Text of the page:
Against the “crazy and wild cries” of anti-Semitism

In Rome, the Protestants Luca Maria Negro, Paolo Ricca and Daniele Garrone met Noemi Di Segni, president of the Italian Jewish communities, on the theme "Against anti-Semitism and the drift of hatred". The meeting took place within the framework of the 2020 Freedom Week, promoted by the Federation of Protestant Churches in Italy

Da sinistra, Daniele Garrone, Noemi Di Segni, Paolo Ricca, Luca Maria Negro

Rome (NEV), February 27, 2020 – On February 17, 1898, on the occasion of the fiftieth anniversary of the patent letters with which the king Carlo Alberto granted civil rights to his Waldensian subjects – and a month later also to the Jews -, the pastor Ernesto Giampiccoli, recalled the “generous hearts” of those who had supported the Waldensians in their battle for freedom: Massimo and Roberto D’Azeglio as well as many Piedmontese liberal Catholic bishops and priests. A solidarity that pushed the pastor to say: “Let us keep ourselves ready to support those who are unjustly oppressed and vilified”.
With these words, Giampiccoli’s thought went to the Jewish communities. A month earlier, on January 13, 1898, the Dreyfus trial had reopened in France thanks to the famous “J’accuse” by Émile Zola. If even in Italy the “crazy and wild cries” of anti-Semitism had arisen, the Waldensians would have been alongside the Jews.
This episode was told by Daniele Garrone, professor of the Old Testament at the Waldensian Faculty of Theology, among the speakers and organizers of “Against anti-Semitism and the drift of hatred”. The meeting, promoted as part of the 2020 Freedom Week, by the Federation of Protestant Churches in Italy (FCEI), was held on Sunday 23 February in Rome, in the main hall of the Waldensian faculty crowded with about 150 people.
“Protestant have no saints. However, in some villages and towns in the Waldensian Valleys of Piedmont the feast of the 17th February is equivalent to the patronal feast. So if Italian Protestants have a patron, this is Holy Freedom”, said FCEI’s president, Pastor Luca Maria Negro.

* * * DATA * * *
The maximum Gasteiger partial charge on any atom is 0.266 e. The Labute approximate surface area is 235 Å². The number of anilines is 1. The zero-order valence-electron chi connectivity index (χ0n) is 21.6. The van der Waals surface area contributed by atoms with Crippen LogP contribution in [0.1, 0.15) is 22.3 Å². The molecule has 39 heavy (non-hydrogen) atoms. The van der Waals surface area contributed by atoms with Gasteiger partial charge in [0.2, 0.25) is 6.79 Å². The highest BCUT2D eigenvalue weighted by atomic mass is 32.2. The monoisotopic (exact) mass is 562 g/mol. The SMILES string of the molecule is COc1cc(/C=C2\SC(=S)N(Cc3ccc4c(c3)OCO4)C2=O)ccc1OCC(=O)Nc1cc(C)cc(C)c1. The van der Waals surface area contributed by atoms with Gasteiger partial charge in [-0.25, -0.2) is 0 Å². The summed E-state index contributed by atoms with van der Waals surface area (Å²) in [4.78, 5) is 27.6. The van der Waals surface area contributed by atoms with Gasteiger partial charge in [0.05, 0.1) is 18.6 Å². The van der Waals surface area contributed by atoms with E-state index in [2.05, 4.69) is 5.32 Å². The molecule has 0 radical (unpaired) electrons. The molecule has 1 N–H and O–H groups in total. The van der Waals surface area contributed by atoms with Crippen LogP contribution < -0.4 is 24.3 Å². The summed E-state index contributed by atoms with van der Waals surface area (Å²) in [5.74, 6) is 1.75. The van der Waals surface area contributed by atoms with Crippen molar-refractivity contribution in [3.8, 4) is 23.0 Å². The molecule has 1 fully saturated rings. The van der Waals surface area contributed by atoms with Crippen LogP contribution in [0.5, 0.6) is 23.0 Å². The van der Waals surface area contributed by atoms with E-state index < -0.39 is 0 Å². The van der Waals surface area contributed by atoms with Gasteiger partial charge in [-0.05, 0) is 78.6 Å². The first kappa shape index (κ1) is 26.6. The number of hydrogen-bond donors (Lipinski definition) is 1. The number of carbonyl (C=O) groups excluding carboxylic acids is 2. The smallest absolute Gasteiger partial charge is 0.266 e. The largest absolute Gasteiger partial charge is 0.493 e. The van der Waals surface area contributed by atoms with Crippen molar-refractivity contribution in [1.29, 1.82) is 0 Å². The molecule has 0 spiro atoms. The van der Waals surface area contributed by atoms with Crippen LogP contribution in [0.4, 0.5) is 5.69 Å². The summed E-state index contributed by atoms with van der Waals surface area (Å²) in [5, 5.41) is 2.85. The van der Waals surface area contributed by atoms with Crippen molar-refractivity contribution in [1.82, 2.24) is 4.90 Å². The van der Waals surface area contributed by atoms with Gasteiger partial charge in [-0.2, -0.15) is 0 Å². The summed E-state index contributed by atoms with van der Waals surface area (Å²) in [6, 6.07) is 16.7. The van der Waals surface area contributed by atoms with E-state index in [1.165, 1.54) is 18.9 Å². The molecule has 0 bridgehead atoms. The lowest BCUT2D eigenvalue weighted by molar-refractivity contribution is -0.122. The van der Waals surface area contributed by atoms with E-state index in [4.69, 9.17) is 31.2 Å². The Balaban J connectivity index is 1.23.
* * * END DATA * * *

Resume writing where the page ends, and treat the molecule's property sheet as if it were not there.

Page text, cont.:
Negro wanted to underline a coincidence of dates. In 1848 the Jews obtained civil rights on March 29th.  A few centuries earlier, in 1558, but always on March 29, the Waldensian pastor Goffredo Varaglia was burned in the castle square in Turin. Today Varaglia is remembered by a brass plaque placed in the place of his martyrdom. In its own way, it is like one of the stumbling blocks that in the streets of many Italian cities recall the names and events of many Jews deported to concentration camps.
The Waldensian theologian Paolo Ricca, instead, defined anti-Semitism as “an endemic illness, that is, a typical and chronic disease of Christianity”. If it is true that anti-Semitism was theorized by Wilhelm Marr only in 1879, however, the latter found the ground in which to grow and the categories with which to express himself in the second millennium. “To recover from this disease, a radical remedy is needed: conversion. Not the conversion of the Jews, but the conversion of the Christians”.
Ricca also added that the rejection of the Jews is also the rejection of the God of Israel, “the God of Abraham, Isaac and Jacob, the God who knows you so well that he calls you by name”, a God who loves us and asks us to love, but only finds the unavailability of those who want to be loved without loving in turn.
Noemi Di Segni, president of the Union of Italian Jewish Communities (UCEI) replied to the three Protestant representatives. “Anti-Semitism – said Di Segni – is a ridge along which centuries and centuries of history have stratified”. Today’s task is to understand why “after the end of the Second World War, after Auschwitz it so virulently re-emerges”.
Di Segni indicated three practicable lines of action. The first is that of the cooperation among the value experiences of religions, the enhancement and sharing of dialogue and the sense of community.
The second is the line of coherence that requires, for example, to challenge Holocaust denial in all its forms, to denounce the words of hatred not as an exercise in freedom of expression, but as aggression and derision: “They are words that generate oblivion”. Similarly, Di Segni added, the line of coherence requires us not to accept the idea that Jews themselves are the cause of their own evil, nor to allow the language of the Shoah to be used against Jews and against the State of Israel, defining it as a Nazi State.
The third line is action.The cultural and educational action, widely identified also by other speakers. In the Christian context, this may mean that the many declarations against anti-Semitism signed by representatives of churches and religious institutions may become common heritage of simple believers.